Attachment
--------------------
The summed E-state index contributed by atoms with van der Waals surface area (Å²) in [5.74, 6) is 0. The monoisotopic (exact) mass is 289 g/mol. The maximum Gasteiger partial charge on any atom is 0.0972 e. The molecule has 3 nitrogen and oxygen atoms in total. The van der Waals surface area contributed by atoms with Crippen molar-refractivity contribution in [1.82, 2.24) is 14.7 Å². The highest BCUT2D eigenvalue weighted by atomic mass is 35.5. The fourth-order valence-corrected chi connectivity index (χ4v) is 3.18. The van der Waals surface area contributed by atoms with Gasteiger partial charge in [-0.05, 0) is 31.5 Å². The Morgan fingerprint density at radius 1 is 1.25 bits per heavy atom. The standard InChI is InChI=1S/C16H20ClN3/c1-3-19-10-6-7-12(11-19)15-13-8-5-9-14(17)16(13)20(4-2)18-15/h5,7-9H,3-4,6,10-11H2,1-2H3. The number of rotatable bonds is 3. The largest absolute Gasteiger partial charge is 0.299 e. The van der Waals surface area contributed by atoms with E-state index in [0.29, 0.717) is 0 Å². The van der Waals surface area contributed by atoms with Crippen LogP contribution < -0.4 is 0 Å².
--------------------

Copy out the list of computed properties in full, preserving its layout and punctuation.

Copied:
The summed E-state index contributed by atoms with van der Waals surface area (Å²) in [5.74, 6) is 0. The monoisotopic (exact) mass is 289 g/mol. The maximum Gasteiger partial charge on any atom is 0.0972 e. The molecule has 3 nitrogen and oxygen atoms in total. The van der Waals surface area contributed by atoms with Crippen molar-refractivity contribution in [1.82, 2.24) is 14.7 Å². The highest BCUT2D eigenvalue weighted by atomic mass is 35.5. The fourth-order valence-corrected chi connectivity index (χ4v) is 3.18. The van der Waals surface area contributed by atoms with Gasteiger partial charge in [-0.05, 0) is 31.5 Å². The Morgan fingerprint density at radius 1 is 1.25 bits per heavy atom. The standard InChI is InChI=1S/C16H20ClN3/c1-3-19-10-6-7-12(11-19)15-13-8-5-9-14(17)16(13)20(4-2)18-15/h5,7-9H,3-4,6,10-11H2,1-2H3. The number of rotatable bonds is 3. The largest absolute Gasteiger partial charge is 0.299 e. The van der Waals surface area contributed by atoms with E-state index in [0.29, 0.717) is 0 Å². The van der Waals surface area contributed by atoms with Crippen LogP contribution < -0.4 is 0 Å².